Editor’s note: Saturday Down South’s annual Top 25 week continues with the ranking of the best quarterbacks in the country. This story has been updated to reflect Jamie Newman’s decision to opt out of the 2020 season. Newman originally was the No. 3 QB on the list.

No Justin Fields. No Kedon Slovis. No Tanner Morgan, Sean Clifford or the next big breakout Big Ten or Pac-12 quarterback.

The most spotlit position in college football surely looks different this fall with those conferences sitting out due to the COVID-19 pandemic. But the position is still ripe with talent as possibly the whackiest season in the sports’ 151-year history approaches.

With that in mind, we’ve attempted to rank the Top 25 quarterbacks who are scheduled to take snaps this fall. That means Fields, who easily would have been in the top 5, isn’t eligible because he plays for Ohio State.

To concoct this list, we started with a formula that prioritized completion percentage, yards per attempt, touchdown-to-interception ratio and passer rating from the player’s last full season (in most cases, 2019). Bonus points were awarded for mixing in some rushing yards and playing in a tougher conference.

Then we matched that up against the eye and context tests. Is a player poised to take a big leap this season? Has he transferred to a better situation? What’s his NFL stock look like?

The assumption to this logic, of course, is that QBs who performed well last season will again this year. The rankings are who’s best today, not who will be at the end of the season. Most of the guys on this list have proven it, and if they haven’t, it’s because they’re expected to step out from the shadow of whomever started over them last year.

The list will surely change by season’s end. But as of fall camp, here’s what we’ve got:

25. Zac Thomas, Appalachian State

Thomas put up video-game numbers in 2019 — 7.6 yards per attempt, 28 touchdown passes, 62.7 percent completion rate and 546 rushing yards. It’s almost a pity we don’t get to see what he might have done against a vaunted Wisconsin defense thanks to COVID-19.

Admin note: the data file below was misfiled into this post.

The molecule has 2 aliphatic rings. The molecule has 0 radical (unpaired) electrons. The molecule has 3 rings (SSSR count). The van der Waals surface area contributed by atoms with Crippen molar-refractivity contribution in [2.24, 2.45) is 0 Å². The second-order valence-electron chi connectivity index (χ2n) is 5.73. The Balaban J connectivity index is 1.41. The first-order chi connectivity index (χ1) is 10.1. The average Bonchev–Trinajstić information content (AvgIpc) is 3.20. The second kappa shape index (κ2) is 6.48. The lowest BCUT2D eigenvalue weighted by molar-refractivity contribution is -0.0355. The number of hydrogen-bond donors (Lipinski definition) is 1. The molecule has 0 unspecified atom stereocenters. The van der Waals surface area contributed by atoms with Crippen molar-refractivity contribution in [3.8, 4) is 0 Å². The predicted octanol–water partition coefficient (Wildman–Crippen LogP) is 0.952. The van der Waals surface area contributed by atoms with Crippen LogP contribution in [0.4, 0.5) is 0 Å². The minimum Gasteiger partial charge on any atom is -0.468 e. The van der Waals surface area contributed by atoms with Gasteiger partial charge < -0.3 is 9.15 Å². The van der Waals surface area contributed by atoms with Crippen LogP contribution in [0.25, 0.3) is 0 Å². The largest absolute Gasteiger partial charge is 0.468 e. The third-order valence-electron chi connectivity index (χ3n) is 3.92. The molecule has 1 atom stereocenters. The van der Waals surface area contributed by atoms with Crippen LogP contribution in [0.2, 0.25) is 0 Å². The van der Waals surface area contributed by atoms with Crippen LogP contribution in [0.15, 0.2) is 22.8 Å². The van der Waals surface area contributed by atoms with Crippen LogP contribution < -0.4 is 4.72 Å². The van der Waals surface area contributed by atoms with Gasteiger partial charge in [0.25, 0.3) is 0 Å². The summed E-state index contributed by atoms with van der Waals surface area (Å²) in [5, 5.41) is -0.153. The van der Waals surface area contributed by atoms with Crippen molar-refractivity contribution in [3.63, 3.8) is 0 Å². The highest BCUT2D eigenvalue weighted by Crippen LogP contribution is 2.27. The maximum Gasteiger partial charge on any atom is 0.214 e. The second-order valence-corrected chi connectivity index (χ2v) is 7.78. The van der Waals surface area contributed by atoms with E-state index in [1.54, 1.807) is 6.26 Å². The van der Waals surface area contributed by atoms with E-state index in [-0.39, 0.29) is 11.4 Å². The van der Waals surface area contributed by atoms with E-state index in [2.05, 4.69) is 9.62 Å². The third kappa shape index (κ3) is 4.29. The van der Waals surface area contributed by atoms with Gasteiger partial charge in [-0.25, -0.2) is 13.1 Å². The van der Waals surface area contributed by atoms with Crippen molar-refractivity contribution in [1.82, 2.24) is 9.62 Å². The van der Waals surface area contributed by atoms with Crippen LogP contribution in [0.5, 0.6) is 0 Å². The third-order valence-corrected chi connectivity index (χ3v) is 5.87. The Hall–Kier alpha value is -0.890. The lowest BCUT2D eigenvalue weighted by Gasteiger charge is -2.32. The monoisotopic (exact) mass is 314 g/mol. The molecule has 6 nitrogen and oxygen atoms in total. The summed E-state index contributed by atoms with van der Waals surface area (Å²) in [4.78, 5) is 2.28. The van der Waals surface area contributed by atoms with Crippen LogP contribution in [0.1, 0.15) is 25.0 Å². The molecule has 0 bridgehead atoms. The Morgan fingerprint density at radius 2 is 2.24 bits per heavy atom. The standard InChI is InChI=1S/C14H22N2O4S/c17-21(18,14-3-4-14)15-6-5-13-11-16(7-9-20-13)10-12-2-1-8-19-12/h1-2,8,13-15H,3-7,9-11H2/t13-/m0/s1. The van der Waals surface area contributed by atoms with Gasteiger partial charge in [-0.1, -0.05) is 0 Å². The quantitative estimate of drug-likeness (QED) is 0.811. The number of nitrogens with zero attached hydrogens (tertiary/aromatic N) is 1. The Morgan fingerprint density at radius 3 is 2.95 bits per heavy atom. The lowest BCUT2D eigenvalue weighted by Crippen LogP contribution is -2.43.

24. Layne Hatcher, Arkansas State

The 2019 Sun Belt Freshman of the Year ranked 8th nationally in passing yards per game with 294.6. A year spent behind Jalen Hurts and Tua Tagovailoa at Alabama in 2018 surely benefited Hatcher from a learning perspective.

23. Zach Wilson, BYU

Wilson didn’t necessarily put up eye-popping numbers — 2,382 yards, 11 touchdowns and 9 interceptions — as a sophomore, but folks inside and outside of Provo have surmised BYU could do special things on offense this season.

22. KJ Costello, Mississippi State

The last time he suited up, Costello tied for 11th in yards per attempt as Stanford’s starting quarterback. He’ll ring in the Mike Leach Air Raid era as a grad transfer.

21. D’Eriq King, Miami

King is an intriguing storyline for Manny Diaz in his second year in Miami. King was one of the Houston players who made headlines by choosing to redshirt after the Cougars’ 1-3 start last season. He later entered the transfer portal and gives Diaz a dual threat to keep defenses guessing.

20. Asher O’Hara, Middle Tennessee State

O’Hara went somewhat viral last season when he tried to hurdle a North Texas defender but clocked him with his knee instead. But O’Hara might be known for something else by season’s end — a heck of an arm that’s drawn attention from pro scouts.

19. Feleipe Franks, Arkansas

Franks caught an awful break with his leg injury at Florida last season, and if it weren’t for the severity of it he’d be higher on this list. Can he recover after transferring and partner with the Razorbacks’ skill guys to provide some glimpses of fun in Fayetteville this year?

18. Spencer Rattler, Oklahoma

They’re excited in Norman about the 5-star 2019 recruit who appeared in 3 games last year and is the heir apparent to Hurts. Rattler oozes talent and could put up huge numbers in Lincoln Riley’s offense.

17. Myles Brennan, LSU

There’s taking over for a legend, then there’s what Brennan’s trying to do for the Tigers this fall. There’s no replacing Joe Burrow, but Brennan’s no slouch — he appeared in 10 games last year and has drawn rave reviews from coaches and teammates in fall camp so far in 2020. It doesn’t help that he just lost the best receiver in America in Ja’Marr Chase, who opted out.

16. Brady White, Memphis